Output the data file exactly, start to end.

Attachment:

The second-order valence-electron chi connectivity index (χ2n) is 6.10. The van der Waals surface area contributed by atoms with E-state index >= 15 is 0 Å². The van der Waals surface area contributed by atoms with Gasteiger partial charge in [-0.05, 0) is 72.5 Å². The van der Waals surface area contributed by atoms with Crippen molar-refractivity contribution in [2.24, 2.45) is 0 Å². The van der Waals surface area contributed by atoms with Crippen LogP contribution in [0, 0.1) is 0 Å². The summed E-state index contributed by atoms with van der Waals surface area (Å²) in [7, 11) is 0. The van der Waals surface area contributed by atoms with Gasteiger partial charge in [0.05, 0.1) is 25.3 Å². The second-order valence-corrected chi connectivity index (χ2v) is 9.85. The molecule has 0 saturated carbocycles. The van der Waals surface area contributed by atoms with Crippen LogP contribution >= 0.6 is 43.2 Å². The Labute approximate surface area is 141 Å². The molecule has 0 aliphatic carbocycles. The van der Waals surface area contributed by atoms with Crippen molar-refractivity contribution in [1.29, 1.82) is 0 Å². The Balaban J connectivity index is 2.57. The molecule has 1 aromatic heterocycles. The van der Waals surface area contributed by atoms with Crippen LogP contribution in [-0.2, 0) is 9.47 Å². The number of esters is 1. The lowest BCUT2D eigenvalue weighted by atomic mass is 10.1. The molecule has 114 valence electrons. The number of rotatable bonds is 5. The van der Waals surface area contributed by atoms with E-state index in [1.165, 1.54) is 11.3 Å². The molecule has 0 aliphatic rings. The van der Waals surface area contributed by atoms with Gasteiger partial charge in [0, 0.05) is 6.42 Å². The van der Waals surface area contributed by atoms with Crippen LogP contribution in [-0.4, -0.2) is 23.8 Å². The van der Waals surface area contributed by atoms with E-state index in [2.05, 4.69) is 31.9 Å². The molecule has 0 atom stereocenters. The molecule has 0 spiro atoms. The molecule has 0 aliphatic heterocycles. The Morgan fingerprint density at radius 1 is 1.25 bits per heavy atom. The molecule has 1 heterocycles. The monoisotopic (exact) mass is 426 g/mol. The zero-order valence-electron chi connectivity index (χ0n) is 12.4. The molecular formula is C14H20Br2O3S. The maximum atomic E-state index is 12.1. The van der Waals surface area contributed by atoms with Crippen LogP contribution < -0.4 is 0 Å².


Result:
The second-order valence-electron chi connectivity index (χ2n) is 6.10. The van der Waals surface area contributed by atoms with E-state index >= 15 is 0 Å². The van der Waals surface area contributed by atoms with Gasteiger partial charge in [-0.05, 0) is 72.5 Å². The van der Waals surface area contributed by atoms with Crippen molar-refractivity contribution in [2.24, 2.45) is 0 Å². The van der Waals surface area contributed by atoms with Crippen LogP contribution in [0, 0.1) is 0 Å². The summed E-state index contributed by atoms with van der Waals surface area (Å²) in [7, 11) is 0. The van der Waals surface area contributed by atoms with Gasteiger partial charge in [0.05, 0.1) is 25.3 Å². The second-order valence-corrected chi connectivity index (χ2v) is 9.85. The molecule has 0 saturated carbocycles. The van der Waals surface area contributed by atoms with Crippen LogP contribution >= 0.6 is 43.2 Å². The Labute approximate surface area is 141 Å². The molecule has 0 aliphatic carbocycles. The van der Waals surface area contributed by atoms with Crippen molar-refractivity contribution in [1.29, 1.82) is 0 Å². The Balaban J connectivity index is 2.57. The molecule has 1 aromatic heterocycles. The van der Waals surface area contributed by atoms with Crippen LogP contribution in [-0.2, 0) is 9.47 Å². The number of esters is 1. The lowest BCUT2D eigenvalue weighted by atomic mass is 10.1. The molecule has 114 valence electrons. The number of rotatable bonds is 5. The van der Waals surface area contributed by atoms with E-state index in [1.165, 1.54) is 11.3 Å². The molecule has 0 aliphatic rings. The van der Waals surface area contributed by atoms with Gasteiger partial charge in [0, 0.05) is 6.42 Å². The van der Waals surface area contributed by atoms with Crippen LogP contribution in [-0.4, -0.2) is 23.8 Å². The van der Waals surface area contributed by atoms with E-state index in [2.05, 4.69) is 31.9 Å². The molecule has 0 atom stereocenters. The molecule has 0 spiro atoms. The molecule has 0 aliphatic heterocycles. The Morgan fingerprint density at radius 1 is 1.25 bits per heavy atom. The molecule has 1 heterocycles. The monoisotopic (exact) mass is 426 g/mol. The zero-order valence-electron chi connectivity index (χ0n) is 12.4. The molecular formula is C14H20Br2O3S. The maximum atomic E-state index is 12.1. The van der Waals surface area contributed by atoms with Crippen LogP contribution < -0.4 is 0 Å².